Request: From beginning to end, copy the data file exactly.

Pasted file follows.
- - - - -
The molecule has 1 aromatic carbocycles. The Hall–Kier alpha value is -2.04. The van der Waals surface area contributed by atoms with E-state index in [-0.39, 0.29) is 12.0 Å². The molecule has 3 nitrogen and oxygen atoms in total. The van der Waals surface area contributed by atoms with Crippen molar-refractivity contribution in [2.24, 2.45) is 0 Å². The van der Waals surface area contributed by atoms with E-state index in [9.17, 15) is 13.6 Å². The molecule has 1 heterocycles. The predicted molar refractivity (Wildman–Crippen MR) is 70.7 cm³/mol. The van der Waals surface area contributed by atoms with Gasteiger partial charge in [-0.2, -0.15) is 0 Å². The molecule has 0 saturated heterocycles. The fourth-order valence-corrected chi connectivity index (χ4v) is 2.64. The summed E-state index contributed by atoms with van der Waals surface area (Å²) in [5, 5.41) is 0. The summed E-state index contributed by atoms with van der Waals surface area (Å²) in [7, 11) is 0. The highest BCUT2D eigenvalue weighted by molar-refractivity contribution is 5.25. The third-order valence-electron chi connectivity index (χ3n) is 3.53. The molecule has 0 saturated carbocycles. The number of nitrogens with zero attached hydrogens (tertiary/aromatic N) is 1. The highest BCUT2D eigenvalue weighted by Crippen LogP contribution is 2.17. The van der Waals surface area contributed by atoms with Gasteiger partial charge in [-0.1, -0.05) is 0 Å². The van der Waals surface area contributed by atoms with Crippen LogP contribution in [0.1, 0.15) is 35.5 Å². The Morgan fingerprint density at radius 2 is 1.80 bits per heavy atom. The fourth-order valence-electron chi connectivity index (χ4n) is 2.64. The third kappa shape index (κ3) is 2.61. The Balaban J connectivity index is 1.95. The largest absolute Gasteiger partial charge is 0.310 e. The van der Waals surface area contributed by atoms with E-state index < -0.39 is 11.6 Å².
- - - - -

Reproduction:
The molecule has 1 aromatic carbocycles. The Hall–Kier alpha value is -2.04. The van der Waals surface area contributed by atoms with E-state index in [-0.39, 0.29) is 12.0 Å². The molecule has 3 nitrogen and oxygen atoms in total. The van der Waals surface area contributed by atoms with Crippen molar-refractivity contribution in [2.24, 2.45) is 0 Å². The van der Waals surface area contributed by atoms with E-state index in [9.17, 15) is 13.6 Å². The molecule has 1 heterocycles. The predicted molar refractivity (Wildman–Crippen MR) is 70.7 cm³/mol. The van der Waals surface area contributed by atoms with Gasteiger partial charge in [-0.2, -0.15) is 0 Å². The molecule has 0 saturated heterocycles. The fourth-order valence-corrected chi connectivity index (χ4v) is 2.64. The summed E-state index contributed by atoms with van der Waals surface area (Å²) in [5, 5.41) is 0. The summed E-state index contributed by atoms with van der Waals surface area (Å²) in [7, 11) is 0. The highest BCUT2D eigenvalue weighted by molar-refractivity contribution is 5.25. The third-order valence-electron chi connectivity index (χ3n) is 3.53. The molecule has 0 saturated carbocycles. The number of nitrogens with zero attached hydrogens (tertiary/aromatic N) is 1. The highest BCUT2D eigenvalue weighted by Crippen LogP contribution is 2.17. The van der Waals surface area contributed by atoms with Gasteiger partial charge in [-0.1, -0.05) is 0 Å². The van der Waals surface area contributed by atoms with Crippen LogP contribution in [0.1, 0.15) is 35.5 Å². The Morgan fingerprint density at radius 2 is 1.80 bits per heavy atom. The fourth-order valence-electron chi connectivity index (χ4n) is 2.64. The third kappa shape index (κ3) is 2.61. The Balaban J connectivity index is 1.95. The largest absolute Gasteiger partial charge is 0.310 e. The van der Waals surface area contributed by atoms with E-state index < -0.39 is 11.6 Å².